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Media moguls' plan to 'save' Ten Network


Key Ten Network shareholders Lachlan Murdoch and Bruce Gordon have teamed up to work on a plan to save the broadcaster after it went into voluntary administration.

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The pair, who hold 7.7 per cent and 15 per cent of Ten, respectively, through their private investment companies, told the stock exchange late yesterday they had an “agreement”.

“Birketu and Illyria have agreed to work together exclusively to facilitate the potential formulation, negotiation and implementation of a restructure proposal,” Gordon’s company told the ASX.

Ten recently approached Murdoch, Gordon and gaming mogul James Packer to support a $250 million debt refinancing.

But its overtures were rejected and the third-ranked free-to-air TV station yesterday announced it had gone into voluntary redundancy.

Administrator Mark Korda, of KordaMentha, has pledged to keep the business running as usual as options to refinance or sell the embattled broadcaster are considered.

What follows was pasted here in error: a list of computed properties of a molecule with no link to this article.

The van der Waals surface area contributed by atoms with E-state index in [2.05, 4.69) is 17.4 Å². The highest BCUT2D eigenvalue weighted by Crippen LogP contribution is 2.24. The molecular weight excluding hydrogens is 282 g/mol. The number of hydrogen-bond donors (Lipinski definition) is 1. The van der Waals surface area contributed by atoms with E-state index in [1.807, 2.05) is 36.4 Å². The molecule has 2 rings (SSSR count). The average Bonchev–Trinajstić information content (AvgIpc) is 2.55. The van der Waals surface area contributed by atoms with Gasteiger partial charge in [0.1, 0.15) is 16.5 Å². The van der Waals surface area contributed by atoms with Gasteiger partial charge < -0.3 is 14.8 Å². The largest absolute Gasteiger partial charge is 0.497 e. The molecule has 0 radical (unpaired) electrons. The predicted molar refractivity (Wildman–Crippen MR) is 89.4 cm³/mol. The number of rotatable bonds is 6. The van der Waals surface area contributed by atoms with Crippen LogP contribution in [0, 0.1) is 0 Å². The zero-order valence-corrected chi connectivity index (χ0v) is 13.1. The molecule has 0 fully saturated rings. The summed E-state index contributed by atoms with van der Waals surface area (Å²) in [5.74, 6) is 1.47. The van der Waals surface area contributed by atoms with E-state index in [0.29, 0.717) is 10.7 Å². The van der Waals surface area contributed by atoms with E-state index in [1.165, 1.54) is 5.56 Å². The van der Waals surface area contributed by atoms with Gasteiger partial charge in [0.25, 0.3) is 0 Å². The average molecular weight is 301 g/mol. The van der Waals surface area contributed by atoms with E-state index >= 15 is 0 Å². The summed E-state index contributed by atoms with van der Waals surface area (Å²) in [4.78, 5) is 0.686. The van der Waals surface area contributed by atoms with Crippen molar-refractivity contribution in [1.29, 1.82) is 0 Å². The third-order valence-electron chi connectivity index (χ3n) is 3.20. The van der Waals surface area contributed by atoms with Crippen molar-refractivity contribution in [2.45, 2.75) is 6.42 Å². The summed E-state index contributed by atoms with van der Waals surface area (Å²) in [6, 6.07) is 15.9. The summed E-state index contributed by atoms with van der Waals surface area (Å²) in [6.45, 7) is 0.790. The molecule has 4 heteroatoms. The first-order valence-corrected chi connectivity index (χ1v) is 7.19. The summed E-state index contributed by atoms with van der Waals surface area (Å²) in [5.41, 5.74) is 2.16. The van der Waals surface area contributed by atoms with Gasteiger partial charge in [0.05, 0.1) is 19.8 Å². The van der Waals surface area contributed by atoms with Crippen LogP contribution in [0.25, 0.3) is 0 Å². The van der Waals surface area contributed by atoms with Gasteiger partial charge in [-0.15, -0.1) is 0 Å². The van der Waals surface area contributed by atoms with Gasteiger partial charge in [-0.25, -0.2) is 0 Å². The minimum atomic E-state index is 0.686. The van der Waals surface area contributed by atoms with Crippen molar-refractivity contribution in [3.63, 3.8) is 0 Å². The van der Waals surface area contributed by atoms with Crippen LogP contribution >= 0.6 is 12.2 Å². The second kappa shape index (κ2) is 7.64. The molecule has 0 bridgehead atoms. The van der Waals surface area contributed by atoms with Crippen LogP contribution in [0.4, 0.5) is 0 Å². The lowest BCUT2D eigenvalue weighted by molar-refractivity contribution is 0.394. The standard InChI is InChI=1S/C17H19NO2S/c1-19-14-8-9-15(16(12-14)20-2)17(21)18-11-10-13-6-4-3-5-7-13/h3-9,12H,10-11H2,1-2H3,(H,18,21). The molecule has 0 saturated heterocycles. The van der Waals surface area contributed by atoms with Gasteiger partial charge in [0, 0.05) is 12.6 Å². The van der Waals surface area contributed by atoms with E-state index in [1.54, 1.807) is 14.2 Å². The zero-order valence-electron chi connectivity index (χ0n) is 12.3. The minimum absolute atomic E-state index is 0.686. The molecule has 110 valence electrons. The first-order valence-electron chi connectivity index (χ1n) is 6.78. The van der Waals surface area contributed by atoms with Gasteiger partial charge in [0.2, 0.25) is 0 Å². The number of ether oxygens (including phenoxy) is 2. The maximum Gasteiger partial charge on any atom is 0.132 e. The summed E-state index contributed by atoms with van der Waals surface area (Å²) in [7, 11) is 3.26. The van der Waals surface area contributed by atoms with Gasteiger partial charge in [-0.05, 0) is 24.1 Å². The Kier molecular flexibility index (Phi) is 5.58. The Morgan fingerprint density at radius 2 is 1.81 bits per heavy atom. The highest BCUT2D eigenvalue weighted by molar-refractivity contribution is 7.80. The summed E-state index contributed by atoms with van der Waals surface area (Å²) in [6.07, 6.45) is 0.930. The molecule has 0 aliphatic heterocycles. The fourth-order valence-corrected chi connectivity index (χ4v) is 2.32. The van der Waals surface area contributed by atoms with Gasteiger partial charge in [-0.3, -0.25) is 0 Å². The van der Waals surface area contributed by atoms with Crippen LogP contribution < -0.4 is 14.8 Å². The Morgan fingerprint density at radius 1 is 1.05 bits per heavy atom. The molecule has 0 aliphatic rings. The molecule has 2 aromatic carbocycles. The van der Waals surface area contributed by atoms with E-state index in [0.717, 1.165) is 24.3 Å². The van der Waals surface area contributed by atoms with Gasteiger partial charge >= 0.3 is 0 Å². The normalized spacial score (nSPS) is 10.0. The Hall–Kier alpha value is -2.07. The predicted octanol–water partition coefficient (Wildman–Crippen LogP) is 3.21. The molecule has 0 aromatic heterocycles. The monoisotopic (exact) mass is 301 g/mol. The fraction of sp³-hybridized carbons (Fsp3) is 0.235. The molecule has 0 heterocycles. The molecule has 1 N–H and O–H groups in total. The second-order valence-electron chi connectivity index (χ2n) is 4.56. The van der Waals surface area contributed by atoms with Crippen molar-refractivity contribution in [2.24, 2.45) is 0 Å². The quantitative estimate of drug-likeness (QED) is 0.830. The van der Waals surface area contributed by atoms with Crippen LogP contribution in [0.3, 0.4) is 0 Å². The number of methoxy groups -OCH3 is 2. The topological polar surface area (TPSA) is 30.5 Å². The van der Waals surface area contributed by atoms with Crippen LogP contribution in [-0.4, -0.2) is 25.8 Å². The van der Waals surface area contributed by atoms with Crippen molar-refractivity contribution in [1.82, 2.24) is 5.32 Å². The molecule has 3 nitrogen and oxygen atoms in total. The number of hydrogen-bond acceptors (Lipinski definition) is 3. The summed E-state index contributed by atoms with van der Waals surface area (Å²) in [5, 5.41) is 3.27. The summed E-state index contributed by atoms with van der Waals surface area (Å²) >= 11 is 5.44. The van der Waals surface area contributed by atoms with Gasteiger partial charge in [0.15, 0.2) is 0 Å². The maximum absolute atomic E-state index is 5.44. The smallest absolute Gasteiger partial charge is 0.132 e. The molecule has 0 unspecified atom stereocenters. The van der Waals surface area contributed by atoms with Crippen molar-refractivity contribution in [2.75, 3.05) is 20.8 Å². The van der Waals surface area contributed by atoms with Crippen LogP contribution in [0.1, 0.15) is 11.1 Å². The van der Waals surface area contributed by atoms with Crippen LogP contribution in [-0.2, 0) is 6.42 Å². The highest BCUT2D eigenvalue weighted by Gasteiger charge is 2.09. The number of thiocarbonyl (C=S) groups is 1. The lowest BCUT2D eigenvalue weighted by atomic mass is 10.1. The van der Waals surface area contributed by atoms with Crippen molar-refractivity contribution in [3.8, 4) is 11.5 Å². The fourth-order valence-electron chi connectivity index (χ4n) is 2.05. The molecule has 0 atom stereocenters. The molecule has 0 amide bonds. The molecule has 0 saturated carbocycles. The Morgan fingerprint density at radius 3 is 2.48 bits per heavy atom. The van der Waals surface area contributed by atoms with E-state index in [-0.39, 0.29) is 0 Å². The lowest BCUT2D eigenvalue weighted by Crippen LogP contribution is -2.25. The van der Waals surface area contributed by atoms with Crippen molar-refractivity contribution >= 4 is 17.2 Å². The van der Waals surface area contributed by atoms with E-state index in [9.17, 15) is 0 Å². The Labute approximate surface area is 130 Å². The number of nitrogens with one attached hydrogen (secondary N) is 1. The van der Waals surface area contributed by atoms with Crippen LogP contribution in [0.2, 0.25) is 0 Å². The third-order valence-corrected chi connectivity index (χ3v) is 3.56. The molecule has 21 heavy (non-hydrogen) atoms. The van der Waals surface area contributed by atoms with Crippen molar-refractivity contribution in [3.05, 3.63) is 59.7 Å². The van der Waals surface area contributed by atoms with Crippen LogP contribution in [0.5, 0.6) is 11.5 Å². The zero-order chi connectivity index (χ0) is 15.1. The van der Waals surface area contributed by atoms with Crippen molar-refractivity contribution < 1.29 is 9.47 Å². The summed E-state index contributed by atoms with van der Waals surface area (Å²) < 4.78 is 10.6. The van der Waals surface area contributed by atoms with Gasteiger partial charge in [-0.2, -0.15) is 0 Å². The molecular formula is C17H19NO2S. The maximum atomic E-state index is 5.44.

“The administrators are confident that the network is an attractive asset which will find a buyer or will be recapitalised,” he said in a statement.

Ten said its board had “no choice” but to appoint administrators after Murdoch and Gordon declined to guarantee the new finance package, which must be secured by December.

Other key Ten shareholders include Foxtel with 13.8 per cent, mining magnate Gina Rinehart, with 8.5 per cent via her investment vehicle Hanrine, and Packer, with 7.7 per cent through his Aidem Holdings company.

Ten said yesterday it had identified savings and other items that would add $50 million to earnings in 2017/18 and more than $80 million in 2018/19.

Federal communications minister Mitch Fifield said Ten’s predicament was “a wake-up call for opponents of media reform” and called on the federal opposition to pass a media reforms package that includes eliminating costly broadcast licence fees.

“That a major Australian media organisation is in such difficulty should be a matter of concern,” he said.

Ten’s chief executive Paul Anderson had been saying for more than 18 months that media law needs to be reformed.

The media reform legislation will be presented to the House of Representatives today.


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